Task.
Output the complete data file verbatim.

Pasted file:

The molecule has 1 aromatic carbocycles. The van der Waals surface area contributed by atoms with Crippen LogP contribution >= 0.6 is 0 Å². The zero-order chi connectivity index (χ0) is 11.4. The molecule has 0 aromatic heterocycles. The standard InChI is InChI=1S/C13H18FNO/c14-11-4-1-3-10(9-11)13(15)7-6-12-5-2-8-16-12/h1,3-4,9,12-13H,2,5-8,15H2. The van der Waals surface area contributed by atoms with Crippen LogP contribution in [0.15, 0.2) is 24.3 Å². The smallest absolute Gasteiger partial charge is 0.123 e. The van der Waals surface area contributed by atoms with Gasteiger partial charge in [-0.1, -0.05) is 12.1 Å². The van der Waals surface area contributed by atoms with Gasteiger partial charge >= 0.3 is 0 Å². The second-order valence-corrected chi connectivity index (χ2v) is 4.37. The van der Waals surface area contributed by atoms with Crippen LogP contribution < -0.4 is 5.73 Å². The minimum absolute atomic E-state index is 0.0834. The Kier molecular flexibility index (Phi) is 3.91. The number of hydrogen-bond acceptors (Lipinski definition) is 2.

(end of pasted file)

The molecule has 1 aromatic carbocycles. The van der Waals surface area contributed by atoms with Crippen LogP contribution >= 0.6 is 0 Å². The zero-order chi connectivity index (χ0) is 11.4. The molecule has 0 aromatic heterocycles. The standard InChI is InChI=1S/C13H18FNO/c14-11-4-1-3-10(9-11)13(15)7-6-12-5-2-8-16-12/h1,3-4,9,12-13H,2,5-8,15H2. The van der Waals surface area contributed by atoms with Crippen LogP contribution in [0.15, 0.2) is 24.3 Å². The smallest absolute Gasteiger partial charge is 0.123 e. The van der Waals surface area contributed by atoms with Gasteiger partial charge in [-0.1, -0.05) is 12.1 Å². The van der Waals surface area contributed by atoms with Gasteiger partial charge >= 0.3 is 0 Å². The second-order valence-corrected chi connectivity index (χ2v) is 4.37. The van der Waals surface area contributed by atoms with Crippen LogP contribution < -0.4 is 5.73 Å². The minimum absolute atomic E-state index is 0.0834. The Kier molecular flexibility index (Phi) is 3.91. The number of hydrogen-bond acceptors (Lipinski definition) is 2.